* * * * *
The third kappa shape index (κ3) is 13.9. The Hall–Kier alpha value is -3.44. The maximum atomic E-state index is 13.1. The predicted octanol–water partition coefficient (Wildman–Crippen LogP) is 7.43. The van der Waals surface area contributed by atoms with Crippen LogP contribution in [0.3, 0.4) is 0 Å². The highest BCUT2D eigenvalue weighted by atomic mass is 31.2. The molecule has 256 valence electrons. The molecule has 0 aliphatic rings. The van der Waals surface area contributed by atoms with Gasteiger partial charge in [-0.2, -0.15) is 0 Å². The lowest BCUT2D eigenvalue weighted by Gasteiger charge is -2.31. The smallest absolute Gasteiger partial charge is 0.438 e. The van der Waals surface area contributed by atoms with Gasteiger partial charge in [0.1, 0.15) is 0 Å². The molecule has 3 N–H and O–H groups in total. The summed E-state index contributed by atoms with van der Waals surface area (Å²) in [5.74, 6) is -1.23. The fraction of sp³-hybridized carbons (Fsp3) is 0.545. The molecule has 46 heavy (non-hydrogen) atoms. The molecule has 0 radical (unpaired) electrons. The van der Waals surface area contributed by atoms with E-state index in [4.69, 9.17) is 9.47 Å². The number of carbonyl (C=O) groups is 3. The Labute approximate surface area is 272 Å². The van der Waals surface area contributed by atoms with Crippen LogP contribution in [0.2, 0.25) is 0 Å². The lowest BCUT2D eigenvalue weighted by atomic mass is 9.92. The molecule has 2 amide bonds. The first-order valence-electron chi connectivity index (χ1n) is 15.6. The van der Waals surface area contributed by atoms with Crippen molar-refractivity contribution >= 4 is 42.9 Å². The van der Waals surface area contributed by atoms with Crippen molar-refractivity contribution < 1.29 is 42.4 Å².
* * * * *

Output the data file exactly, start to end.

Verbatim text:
The third kappa shape index (κ3) is 13.9. The Hall–Kier alpha value is -3.44. The maximum atomic E-state index is 13.1. The predicted octanol–water partition coefficient (Wildman–Crippen LogP) is 7.43. The van der Waals surface area contributed by atoms with Crippen LogP contribution in [0.3, 0.4) is 0 Å². The highest BCUT2D eigenvalue weighted by atomic mass is 31.2. The molecule has 256 valence electrons. The molecule has 0 aliphatic rings. The van der Waals surface area contributed by atoms with Gasteiger partial charge in [-0.2, -0.15) is 0 Å². The lowest BCUT2D eigenvalue weighted by Gasteiger charge is -2.31. The smallest absolute Gasteiger partial charge is 0.438 e. The van der Waals surface area contributed by atoms with Gasteiger partial charge in [0.1, 0.15) is 0 Å². The molecule has 3 N–H and O–H groups in total. The summed E-state index contributed by atoms with van der Waals surface area (Å²) in [5.74, 6) is -1.23. The fraction of sp³-hybridized carbons (Fsp3) is 0.545. The molecule has 46 heavy (non-hydrogen) atoms. The molecule has 0 radical (unpaired) electrons. The van der Waals surface area contributed by atoms with E-state index in [4.69, 9.17) is 9.47 Å². The number of carbonyl (C=O) groups is 3. The Labute approximate surface area is 272 Å². The van der Waals surface area contributed by atoms with Crippen LogP contribution in [0.2, 0.25) is 0 Å². The lowest BCUT2D eigenvalue weighted by atomic mass is 9.92. The molecule has 2 amide bonds. The first-order valence-electron chi connectivity index (χ1n) is 15.6. The van der Waals surface area contributed by atoms with Crippen molar-refractivity contribution >= 4 is 42.9 Å². The van der Waals surface area contributed by atoms with Crippen molar-refractivity contribution < 1.29 is 42.4 Å².